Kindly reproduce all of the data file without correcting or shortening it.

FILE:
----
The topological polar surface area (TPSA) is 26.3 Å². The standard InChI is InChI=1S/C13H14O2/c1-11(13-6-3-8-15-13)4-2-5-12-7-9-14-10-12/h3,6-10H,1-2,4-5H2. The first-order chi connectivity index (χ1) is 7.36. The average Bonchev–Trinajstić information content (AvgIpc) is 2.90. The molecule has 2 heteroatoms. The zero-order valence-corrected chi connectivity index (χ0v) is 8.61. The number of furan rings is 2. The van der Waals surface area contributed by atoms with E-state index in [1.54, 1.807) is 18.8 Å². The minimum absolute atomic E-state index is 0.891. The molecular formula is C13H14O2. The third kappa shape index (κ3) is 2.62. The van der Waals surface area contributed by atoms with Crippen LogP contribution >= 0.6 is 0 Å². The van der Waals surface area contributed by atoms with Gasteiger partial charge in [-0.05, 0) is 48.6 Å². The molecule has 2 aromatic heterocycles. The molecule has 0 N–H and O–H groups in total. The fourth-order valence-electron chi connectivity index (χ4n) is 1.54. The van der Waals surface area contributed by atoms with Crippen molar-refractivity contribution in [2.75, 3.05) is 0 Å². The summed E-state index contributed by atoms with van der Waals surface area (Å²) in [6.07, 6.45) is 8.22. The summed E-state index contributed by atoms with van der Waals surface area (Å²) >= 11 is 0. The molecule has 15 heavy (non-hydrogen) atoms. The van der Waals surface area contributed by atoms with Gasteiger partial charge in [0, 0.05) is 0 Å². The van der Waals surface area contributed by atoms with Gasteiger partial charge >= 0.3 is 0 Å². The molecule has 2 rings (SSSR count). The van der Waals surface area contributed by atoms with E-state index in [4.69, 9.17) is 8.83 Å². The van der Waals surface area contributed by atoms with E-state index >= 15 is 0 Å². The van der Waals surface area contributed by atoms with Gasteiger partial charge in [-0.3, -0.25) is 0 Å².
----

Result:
The topological polar surface area (TPSA) is 26.3 Å². The standard InChI is InChI=1S/C13H14O2/c1-11(13-6-3-8-15-13)4-2-5-12-7-9-14-10-12/h3,6-10H,1-2,4-5H2. The first-order chi connectivity index (χ1) is 7.36. The average Bonchev–Trinajstić information content (AvgIpc) is 2.90. The molecule has 2 heteroatoms. The zero-order valence-corrected chi connectivity index (χ0v) is 8.61. The number of furan rings is 2. The van der Waals surface area contributed by atoms with E-state index in [1.54, 1.807) is 18.8 Å². The minimum absolute atomic E-state index is 0.891. The molecular formula is C13H14O2. The third kappa shape index (κ3) is 2.62. The van der Waals surface area contributed by atoms with Crippen LogP contribution >= 0.6 is 0 Å². The van der Waals surface area contributed by atoms with Gasteiger partial charge in [-0.05, 0) is 48.6 Å². The molecule has 2 aromatic heterocycles. The molecule has 0 N–H and O–H groups in total. The fourth-order valence-electron chi connectivity index (χ4n) is 1.54. The van der Waals surface area contributed by atoms with Crippen molar-refractivity contribution in [2.75, 3.05) is 0 Å². The summed E-state index contributed by atoms with van der Waals surface area (Å²) in [6.07, 6.45) is 8.22. The summed E-state index contributed by atoms with van der Waals surface area (Å²) >= 11 is 0. The molecule has 15 heavy (non-hydrogen) atoms. The van der Waals surface area contributed by atoms with Gasteiger partial charge in [0, 0.05) is 0 Å². The van der Waals surface area contributed by atoms with Gasteiger partial charge >= 0.3 is 0 Å². The molecule has 2 rings (SSSR count). The van der Waals surface area contributed by atoms with E-state index in [4.69, 9.17) is 8.83 Å². The van der Waals surface area contributed by atoms with E-state index >= 15 is 0 Å². The van der Waals surface area contributed by atoms with Gasteiger partial charge in [-0.3, -0.25) is 0 Å².